Leftism in music

Discussing art and media trends and organisations generally

Re: Leftism in music

Postby Gavin » 30 Oct 2012, 09:54

Ohio University Students for Romney (I'm amazed there are any!) got themselves in trouble for using the music of band The National, who said:

"We encourage all students to educate themselves about the differences between the inclusive, pro-social, compassionate, forward-thinking policies of President Obama and the self-serving politics of the neo-conservative movement and Mitt Romney... Every single person involved in the creation of the music you're using is voting for President Obama."


I can believe that.
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Re: Leftism in music

Postby Podori » 30 Oct 2012, 18:48

Let's not forget how profitable it is to be on the left. Politicians win votes from the gullible by promising them everything for free, musicians win dollars by selling an emotionally indulgent worldview set to music and lyrics. Parallels run through both.

Someone else already brought up how much music is consumed by young people, so I won't belabour the point. The truth about the motivations of leftie musicians is expressed on their bank statements.

But I don't think that anyone has discussed the more recent trend among the intellectual elite to rationalise the most vulgar of popular music. In what musical genre has so much raw brutality been expressed, only to have pedigreed professors rush in to explain it away as the result of social alienation? You have probably sensed that I am speaking of rap music.

Here is radio talk show host Michael Savage on Harvard professor Henry Louis Gates Jr's explanation of black cursing.



Mr Savage also has this commentary on rap music, though he veers into politics. I do not totally agree with what he says in this video, but his style of expression is memorable.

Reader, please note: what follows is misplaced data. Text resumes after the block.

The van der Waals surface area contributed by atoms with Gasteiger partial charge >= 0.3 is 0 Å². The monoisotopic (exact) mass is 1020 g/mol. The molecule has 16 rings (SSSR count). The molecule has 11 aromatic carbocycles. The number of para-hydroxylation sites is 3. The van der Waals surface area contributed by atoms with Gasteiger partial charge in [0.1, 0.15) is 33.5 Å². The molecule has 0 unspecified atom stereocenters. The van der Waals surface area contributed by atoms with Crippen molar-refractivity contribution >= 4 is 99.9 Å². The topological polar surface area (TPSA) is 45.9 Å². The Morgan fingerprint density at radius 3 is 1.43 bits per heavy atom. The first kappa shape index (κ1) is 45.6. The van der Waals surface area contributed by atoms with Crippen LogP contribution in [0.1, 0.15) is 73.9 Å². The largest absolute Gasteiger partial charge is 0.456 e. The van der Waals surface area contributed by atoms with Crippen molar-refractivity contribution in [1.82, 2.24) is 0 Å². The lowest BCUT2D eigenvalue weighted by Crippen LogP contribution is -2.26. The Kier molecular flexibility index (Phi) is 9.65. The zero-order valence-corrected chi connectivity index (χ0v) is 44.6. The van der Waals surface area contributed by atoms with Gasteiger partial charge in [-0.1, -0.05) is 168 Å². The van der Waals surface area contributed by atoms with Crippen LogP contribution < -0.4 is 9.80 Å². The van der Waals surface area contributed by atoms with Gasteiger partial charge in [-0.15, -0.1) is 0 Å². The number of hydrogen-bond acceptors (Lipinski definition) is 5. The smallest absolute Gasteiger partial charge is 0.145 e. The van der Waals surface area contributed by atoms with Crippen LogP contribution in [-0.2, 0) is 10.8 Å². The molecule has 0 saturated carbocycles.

"Hieroglyphics are above what we have today!"

So there is our cultural disease diagnosed in one sentence. The elites are defending musical expressions that are, for all artistic purposes, more primitive than ancient Egyptian stone writing.
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Re: Leftism in music

Postby Gavin » 30 Oct 2012, 22:22

I really enjoyed both of those videos - pure truths (about the retrograde nature of rap). Quite amusing comments under that second one on YouTube too. I thought the most instructive was actually this one, though not in the way that was intended (if such a writer can even be said to have "intentions"):

obamaisjesus wrote:SHUT DA FUKK UP BITCH U WHITE U AINT GON B SAYIN NO NIGGA SHIT DATZ A HATE CRIME!!!!!!
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Re: Leftism in music

Postby Podori » 30 Oct 2012, 22:42

Gavin wrote:I really enjoyed both of those videos - pure truths (about the retrograde nature of rap). Quite amusing comments under that second one on YouTube too. I thought the most instructive was actually this one, though not in the way that was intended (if such a writer can even be said to have "intentions"):

obamaisjesus wrote:SHUT DA FUKK UP BITCH U WHITE U AINT GON B SAYIN NO NIGGA SHIT DATZ A HATE CRIME!!!!!!



I wonder what educated blacks of past eras -- Frederick Douglass and Booker T. Washington come to mind -- would have said about the state of black culture and intellect in modern times.

If you can call it culture. I call culturally retarded ghetto noise.

You certainly cannot call it anything worth the attention of faculty at Harvard. But maybe Harvard is a different place these days, with elite professors explaining away the music of the underclass as an affective expression of their long history of poverty and alienation.

If we have an experienced academician on the board, I would like to hear his comments on bad leftie music and the cover it gets from our excuse makers in the universities.
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Re: Leftism in music

Postby Elliott » 30 Oct 2012, 22:43

Wow! Gavin, that quote (including the quoter's name) really sums up so much about the modern Left, doesn't it? You couldn't ask for a more telling comment. Absolutely pathetic lowlife mentality.
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Re: Leftism in music